Ezekiel 37: 1-11
The hand of the Lord was on me, and he brought me out by the Spirit of the Lord and set me in the middle of a valley; it was full of bones. He led me to and fro among them, and I saw a great many bones on the floor of the valley, bones that were very dry. He asked me, ‘Son of man, can these bones live?’
I said, ‘Sovereign Lord, you alone know.’
Then he said to me, ‘Prophesy to these bones and say to them, “Dry bones, hear the word of the Lord! This is what the Sovereign Lord says to these bones: I will make breath enter you, and you will come to life. I will attach tendons to you and make flesh come upon you and cover you with skin; I will put breath in you, and you will come to life. Then you will know that I am the Lord.”’
So I prophesied as I was commanded. And as I was prophesying, there was a noise, a rattling sound, and the bones came together, bone to bone. I looked, and tendons and flesh appeared on them and skin covered them, but there was no breath in them.
Then he said to me, ‘Prophesy to the breath; prophesy, son of man, and say to it, “This is what the Sovereign Lord says: come, breath, from the four winds and breathe into these slain, that they may live.”’ So I prophesied as he commanded me, and breath entered them; they came to life and stood up on their feet – a vast army.
Then he said to me: ‘Son of man, these bones are the people of Israel. They say, “Our bones are dried up and our hope is gone; we are cut off.”
In the passage we’re looking at this week, one man is surrounded by a scene which is so incredibly desperate, discouraging and dark that it could easily overwhelm him, cause him to lose all hope. However instead of focusing on his own limited ability to make things change, he chooses to grab hold of God’s unlimited availability of His resurrection power and His life-giving Word.
Let’s begin with verse 1: “The hand of the Lord was on me, and he brought me out by the Spirit of the Lord and set me in the middle of a valley; it was full of bones.”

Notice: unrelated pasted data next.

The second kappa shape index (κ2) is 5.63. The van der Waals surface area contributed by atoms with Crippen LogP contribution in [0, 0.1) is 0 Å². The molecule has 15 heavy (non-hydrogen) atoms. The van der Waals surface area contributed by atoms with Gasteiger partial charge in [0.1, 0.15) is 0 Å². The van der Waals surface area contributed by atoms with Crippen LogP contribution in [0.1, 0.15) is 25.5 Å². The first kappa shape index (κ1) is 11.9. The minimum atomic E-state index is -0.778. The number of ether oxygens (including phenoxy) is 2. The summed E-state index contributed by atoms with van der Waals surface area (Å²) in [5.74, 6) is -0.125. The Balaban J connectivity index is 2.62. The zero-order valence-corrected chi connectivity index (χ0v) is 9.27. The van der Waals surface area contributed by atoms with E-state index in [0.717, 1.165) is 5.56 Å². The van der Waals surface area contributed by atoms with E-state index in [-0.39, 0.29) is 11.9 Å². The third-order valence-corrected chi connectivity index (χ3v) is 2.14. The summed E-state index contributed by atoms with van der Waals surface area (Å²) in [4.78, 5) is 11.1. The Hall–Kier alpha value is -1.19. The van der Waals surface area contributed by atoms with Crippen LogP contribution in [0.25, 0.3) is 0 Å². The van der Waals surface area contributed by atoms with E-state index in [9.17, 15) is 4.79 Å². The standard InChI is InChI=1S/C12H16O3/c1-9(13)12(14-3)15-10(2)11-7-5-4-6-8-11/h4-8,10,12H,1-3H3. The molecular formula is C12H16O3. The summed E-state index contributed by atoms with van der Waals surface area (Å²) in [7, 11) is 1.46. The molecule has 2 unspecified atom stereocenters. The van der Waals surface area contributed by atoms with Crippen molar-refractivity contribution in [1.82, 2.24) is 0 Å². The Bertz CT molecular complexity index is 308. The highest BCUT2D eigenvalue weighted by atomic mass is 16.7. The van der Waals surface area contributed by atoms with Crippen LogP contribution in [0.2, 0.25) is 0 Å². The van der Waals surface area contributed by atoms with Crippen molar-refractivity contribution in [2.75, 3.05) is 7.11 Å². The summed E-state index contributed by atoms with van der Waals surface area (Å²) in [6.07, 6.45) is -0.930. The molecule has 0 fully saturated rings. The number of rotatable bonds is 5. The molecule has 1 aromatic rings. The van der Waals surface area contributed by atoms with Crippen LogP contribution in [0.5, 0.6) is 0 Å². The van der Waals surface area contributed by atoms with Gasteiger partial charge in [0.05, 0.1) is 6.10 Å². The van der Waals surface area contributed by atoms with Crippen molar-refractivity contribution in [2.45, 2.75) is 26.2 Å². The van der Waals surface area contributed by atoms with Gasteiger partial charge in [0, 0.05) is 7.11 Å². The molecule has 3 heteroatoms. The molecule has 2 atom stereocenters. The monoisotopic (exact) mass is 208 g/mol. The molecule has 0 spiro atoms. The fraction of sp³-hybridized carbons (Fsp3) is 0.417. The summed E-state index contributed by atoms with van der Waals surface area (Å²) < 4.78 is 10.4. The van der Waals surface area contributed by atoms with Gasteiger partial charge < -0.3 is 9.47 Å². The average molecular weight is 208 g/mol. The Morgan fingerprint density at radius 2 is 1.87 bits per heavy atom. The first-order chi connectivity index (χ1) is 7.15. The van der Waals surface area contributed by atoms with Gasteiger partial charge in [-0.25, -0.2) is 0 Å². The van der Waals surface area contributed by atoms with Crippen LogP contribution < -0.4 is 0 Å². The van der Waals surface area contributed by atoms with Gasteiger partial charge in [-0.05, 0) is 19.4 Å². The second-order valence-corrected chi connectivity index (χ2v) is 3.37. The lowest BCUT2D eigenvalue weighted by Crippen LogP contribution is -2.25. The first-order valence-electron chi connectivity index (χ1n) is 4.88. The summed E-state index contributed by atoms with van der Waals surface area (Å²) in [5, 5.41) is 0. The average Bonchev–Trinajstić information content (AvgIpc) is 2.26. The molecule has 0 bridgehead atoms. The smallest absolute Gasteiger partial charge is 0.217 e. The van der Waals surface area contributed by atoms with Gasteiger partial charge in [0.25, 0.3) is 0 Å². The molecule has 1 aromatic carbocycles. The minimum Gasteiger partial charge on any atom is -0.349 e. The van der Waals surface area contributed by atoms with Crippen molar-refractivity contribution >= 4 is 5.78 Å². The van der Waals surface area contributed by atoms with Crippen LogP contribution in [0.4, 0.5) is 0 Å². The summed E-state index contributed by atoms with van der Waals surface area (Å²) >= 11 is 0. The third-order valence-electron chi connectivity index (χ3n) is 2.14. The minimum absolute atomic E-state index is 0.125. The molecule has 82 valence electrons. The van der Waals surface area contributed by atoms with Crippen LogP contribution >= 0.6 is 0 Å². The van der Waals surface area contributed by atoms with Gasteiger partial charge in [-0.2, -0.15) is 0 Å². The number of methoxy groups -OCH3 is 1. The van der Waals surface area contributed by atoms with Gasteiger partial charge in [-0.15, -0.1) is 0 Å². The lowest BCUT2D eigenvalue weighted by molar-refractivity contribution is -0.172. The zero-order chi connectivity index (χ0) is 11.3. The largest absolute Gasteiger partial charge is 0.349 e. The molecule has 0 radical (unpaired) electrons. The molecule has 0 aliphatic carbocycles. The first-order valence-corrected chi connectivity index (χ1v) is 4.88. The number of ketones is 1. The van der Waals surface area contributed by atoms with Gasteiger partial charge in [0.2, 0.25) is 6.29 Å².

A bit of background to give us some context. Ezekiel was a prophet during the 6th century BC. God had brought his people out of slavery in Egypt, He had blessed them with abundance, wealth and a spacious land to live in. And how did they repay him? They turned away from Him, disobeyed His law, and worshipped idols. God kept on calling them back to Himself, back into commitment to the covenant they had made with Him. But they chose to go their own way.
And, as always, the nature of sin and disobedience is this – it takes us to places that we never wanted to go and it keeps you there than you wanted to stay. Some of us know that all too well from experience.
We look for freedom and liberation apart from God, but instead of freedom what we get is oppression and slavery. We become imprisoned by the very things we thought would bring freedom and happiness. Compromise leads to captivity.
That’s what happens Israel. They commit idolatry, spiritual adultery by going after the foreign gods of the other pagan nations around them, and God’s hand of protection and blessing is lifted off from them. They end up getting invaded by one of these pagan Empires that they so want to be like - and first of all 10,000 of them are carried off to a place called Babylon, where they lose everything that they had. This includes Daniel and his 3 companions. Ten years later the Babylonians go back and finish off the job destroying the temple in Jerusalem and devastating the people of God.